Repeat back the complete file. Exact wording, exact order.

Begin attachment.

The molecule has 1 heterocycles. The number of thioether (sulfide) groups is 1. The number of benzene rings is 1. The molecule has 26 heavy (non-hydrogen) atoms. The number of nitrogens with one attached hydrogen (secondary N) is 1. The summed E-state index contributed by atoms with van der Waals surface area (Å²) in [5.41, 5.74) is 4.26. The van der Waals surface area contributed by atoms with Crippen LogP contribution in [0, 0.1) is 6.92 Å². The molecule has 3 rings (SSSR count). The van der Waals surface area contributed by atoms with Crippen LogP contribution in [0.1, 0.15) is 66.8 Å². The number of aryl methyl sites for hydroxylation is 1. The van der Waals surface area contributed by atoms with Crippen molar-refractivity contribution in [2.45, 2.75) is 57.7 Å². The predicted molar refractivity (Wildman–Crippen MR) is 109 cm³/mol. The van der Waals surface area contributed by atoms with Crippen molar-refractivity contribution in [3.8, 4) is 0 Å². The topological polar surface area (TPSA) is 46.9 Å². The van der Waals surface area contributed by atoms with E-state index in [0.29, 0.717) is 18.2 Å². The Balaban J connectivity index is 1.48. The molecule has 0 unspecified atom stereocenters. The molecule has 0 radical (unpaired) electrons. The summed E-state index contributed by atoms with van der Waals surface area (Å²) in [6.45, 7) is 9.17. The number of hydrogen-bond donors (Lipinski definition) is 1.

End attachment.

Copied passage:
The molecule has 1 heterocycles. The number of thioether (sulfide) groups is 1. The number of benzene rings is 1. The molecule has 26 heavy (non-hydrogen) atoms. The number of nitrogens with one attached hydrogen (secondary N) is 1. The summed E-state index contributed by atoms with van der Waals surface area (Å²) in [5.41, 5.74) is 4.26. The van der Waals surface area contributed by atoms with Crippen LogP contribution in [0, 0.1) is 6.92 Å². The molecule has 3 rings (SSSR count). The van der Waals surface area contributed by atoms with Crippen LogP contribution in [0.1, 0.15) is 66.8 Å². The number of aryl methyl sites for hydroxylation is 1. The van der Waals surface area contributed by atoms with Crippen molar-refractivity contribution in [2.45, 2.75) is 57.7 Å². The predicted molar refractivity (Wildman–Crippen MR) is 109 cm³/mol. The van der Waals surface area contributed by atoms with Crippen molar-refractivity contribution in [3.8, 4) is 0 Å². The topological polar surface area (TPSA) is 46.9 Å². The van der Waals surface area contributed by atoms with E-state index in [0.29, 0.717) is 18.2 Å². The Balaban J connectivity index is 1.48. The molecule has 0 unspecified atom stereocenters. The molecule has 0 radical (unpaired) electrons. The summed E-state index contributed by atoms with van der Waals surface area (Å²) in [6.45, 7) is 9.17. The number of hydrogen-bond donors (Lipinski definition) is 1.